So you saw that bass of your dreams on eBay/Craigslist/local newspaper, and costs much less than new. There may even be some pictures, and everything looks good. Should you buy it? Short answer: probably. Buying used can be a great way to get that instrument you’ve wanted that is slightly out of your budget new, or just a way to get the one you want cheaper, but of course there are things to look out for.
Let’s start with eBay- it is an extremely popular way to buy/sell instruments. There are a few ways to buy on eBay, such as bidding, “Buy It Now” (BIN), or “best offer”; all of which have their advantages. But first thing’s first, you have to read the description and look at the pictures to figure out if you really want it. Also do some homework on the seller; click through their feedback and see if they sell guitars/basses frequently. Have they had any neutral/negative feedback due to slow shipping or bad packaging? You will probably not get to see the instrument in person before you buy it, so ask the seller questions. Ask them to email you more pictures. How recently has it been set up? Does it have new strings or should you plan on shelling out another $20-30 for new ones? Are the frets worn? While the buyer can’t flat out lie to you in the description (you can file a complaint, which can lead to the seller’s account being frozen by eBay), it is your responsibility to find out as much as possible before handing out your hard earned money.
Craigslist and your local paper can be great, too. There is not the variety of a world-wide market such as eBay, but there are plenty of deals to be had. The seller is usually local, so you can see it before you buy it. You still want to ask those crucial questions; you can’t tell everything by looking. Sometimes you can talk them down on the price, just depends on your negotiating skills. If you are uncomfortable meeting a seller at their house ask them to meet you in public somewhere. Take a friend with you if you want, just use your good judgement. 99% of the time the seller is just trying to make some money, not rob/kill you.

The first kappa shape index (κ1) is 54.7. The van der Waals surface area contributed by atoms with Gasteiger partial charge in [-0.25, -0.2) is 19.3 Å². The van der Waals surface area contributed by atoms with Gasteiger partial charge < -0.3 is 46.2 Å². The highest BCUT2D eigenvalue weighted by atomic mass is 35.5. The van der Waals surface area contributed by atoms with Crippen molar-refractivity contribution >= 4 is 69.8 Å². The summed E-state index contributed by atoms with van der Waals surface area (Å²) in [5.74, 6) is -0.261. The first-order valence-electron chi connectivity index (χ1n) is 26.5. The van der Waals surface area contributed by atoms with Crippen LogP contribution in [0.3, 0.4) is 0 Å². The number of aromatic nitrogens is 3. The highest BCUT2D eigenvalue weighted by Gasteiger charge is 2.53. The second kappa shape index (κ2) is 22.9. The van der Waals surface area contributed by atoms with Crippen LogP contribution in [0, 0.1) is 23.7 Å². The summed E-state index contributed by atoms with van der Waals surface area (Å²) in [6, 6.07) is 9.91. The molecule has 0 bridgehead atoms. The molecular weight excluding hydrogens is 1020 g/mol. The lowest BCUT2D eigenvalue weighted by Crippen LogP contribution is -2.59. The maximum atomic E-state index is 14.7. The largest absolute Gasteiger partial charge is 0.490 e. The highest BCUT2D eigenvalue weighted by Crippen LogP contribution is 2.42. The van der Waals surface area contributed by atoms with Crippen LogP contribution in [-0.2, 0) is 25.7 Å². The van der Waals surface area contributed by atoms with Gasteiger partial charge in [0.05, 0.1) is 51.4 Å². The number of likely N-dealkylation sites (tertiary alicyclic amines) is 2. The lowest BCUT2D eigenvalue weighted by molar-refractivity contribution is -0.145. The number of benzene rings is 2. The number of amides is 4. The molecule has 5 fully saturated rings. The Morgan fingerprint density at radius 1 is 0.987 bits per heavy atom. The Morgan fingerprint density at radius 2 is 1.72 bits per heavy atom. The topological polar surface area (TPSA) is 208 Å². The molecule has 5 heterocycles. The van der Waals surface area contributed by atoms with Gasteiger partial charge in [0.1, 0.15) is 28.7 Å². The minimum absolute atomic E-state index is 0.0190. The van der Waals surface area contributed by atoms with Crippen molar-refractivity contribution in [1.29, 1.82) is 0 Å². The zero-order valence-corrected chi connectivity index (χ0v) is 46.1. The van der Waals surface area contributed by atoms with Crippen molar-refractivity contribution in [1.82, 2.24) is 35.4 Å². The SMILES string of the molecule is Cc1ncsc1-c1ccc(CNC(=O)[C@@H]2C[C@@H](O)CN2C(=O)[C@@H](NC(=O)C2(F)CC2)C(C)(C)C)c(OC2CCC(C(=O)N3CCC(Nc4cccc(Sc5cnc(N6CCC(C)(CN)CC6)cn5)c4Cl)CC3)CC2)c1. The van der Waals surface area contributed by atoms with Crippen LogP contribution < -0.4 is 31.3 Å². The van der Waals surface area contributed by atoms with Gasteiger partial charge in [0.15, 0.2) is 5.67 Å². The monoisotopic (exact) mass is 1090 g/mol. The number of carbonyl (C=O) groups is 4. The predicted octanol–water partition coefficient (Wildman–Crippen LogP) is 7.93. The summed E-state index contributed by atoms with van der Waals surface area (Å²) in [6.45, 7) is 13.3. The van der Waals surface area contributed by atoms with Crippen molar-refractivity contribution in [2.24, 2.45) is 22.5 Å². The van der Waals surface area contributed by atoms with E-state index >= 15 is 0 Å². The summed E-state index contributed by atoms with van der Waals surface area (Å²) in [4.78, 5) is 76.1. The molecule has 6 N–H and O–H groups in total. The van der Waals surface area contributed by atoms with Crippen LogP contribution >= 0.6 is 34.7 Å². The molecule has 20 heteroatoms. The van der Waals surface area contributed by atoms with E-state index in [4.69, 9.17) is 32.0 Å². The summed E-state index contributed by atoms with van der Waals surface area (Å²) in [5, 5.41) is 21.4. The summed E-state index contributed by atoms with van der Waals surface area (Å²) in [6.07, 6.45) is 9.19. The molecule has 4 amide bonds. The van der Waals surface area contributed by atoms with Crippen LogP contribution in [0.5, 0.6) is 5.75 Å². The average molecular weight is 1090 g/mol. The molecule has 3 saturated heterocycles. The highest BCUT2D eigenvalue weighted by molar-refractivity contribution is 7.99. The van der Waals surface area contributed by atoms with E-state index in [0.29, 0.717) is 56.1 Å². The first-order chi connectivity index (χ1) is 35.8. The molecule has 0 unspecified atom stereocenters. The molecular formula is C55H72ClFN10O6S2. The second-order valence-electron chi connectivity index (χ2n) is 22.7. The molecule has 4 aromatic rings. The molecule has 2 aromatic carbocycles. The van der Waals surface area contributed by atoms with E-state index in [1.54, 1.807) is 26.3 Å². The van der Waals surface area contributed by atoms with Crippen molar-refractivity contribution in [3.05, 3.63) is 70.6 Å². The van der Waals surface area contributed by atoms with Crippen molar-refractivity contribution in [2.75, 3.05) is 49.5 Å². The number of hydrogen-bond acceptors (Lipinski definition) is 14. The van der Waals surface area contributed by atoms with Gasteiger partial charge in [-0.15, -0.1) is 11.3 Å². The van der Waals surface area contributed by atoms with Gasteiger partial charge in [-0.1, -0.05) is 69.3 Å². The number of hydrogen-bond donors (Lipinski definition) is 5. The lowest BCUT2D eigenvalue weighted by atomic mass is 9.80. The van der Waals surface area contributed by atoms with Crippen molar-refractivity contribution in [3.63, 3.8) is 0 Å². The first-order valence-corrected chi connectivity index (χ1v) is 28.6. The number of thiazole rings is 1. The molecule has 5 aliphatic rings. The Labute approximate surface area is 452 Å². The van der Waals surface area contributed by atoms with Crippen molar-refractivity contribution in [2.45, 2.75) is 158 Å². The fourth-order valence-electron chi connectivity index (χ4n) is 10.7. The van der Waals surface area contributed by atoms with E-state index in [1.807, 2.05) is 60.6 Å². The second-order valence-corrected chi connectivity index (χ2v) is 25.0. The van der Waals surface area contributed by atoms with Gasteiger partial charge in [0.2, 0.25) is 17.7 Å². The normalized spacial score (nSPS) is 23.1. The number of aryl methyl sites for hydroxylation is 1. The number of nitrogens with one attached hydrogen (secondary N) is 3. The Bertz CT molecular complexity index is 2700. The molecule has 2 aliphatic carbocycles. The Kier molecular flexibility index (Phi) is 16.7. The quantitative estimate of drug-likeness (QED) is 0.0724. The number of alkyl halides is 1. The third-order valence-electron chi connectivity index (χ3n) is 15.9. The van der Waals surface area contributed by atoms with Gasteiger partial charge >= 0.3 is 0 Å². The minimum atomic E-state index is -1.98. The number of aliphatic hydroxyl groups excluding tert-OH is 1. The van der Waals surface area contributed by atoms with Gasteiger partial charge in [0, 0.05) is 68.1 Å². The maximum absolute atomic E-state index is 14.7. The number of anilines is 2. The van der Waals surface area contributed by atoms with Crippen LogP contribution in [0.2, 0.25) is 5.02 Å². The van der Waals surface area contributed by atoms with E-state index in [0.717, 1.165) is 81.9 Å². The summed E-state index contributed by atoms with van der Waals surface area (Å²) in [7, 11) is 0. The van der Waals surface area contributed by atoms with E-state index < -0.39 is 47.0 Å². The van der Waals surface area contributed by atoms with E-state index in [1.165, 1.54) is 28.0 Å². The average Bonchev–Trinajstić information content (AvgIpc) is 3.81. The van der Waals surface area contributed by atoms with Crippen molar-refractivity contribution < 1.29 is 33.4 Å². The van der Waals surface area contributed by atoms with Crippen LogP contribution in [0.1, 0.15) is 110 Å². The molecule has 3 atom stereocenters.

Pawn shops can offer deals, but this is where “buyer beware” really comes into play. Just about every pawn shop I’ve ever seen has instruments, but they may or may not be stolen. Also, the shop keeper probably doesn’t know much about the instrument, so if you ask “is the neck maple or mahagony” the guy will probably say “I dunno, some guy brought that in a few days ago”. This can work to your advantage sometimes, though. Maybe they have an American Fender, but they don’t know anything about instruments and have it priced as an import. The bass could have modifications that make it worth much more, but they have it priced as if it were stock. I actually bought my first bass at a pawn shop- a Washburn 5-string. I probably overpaid a little, which was my fault, but I was very happy with it.
The bottom line is use your good judgement. If a deal seems too good to be true, it probably is. There are scammers out there, but most people out there are just honest folks trying to sell their beloved/bass to pay the bills.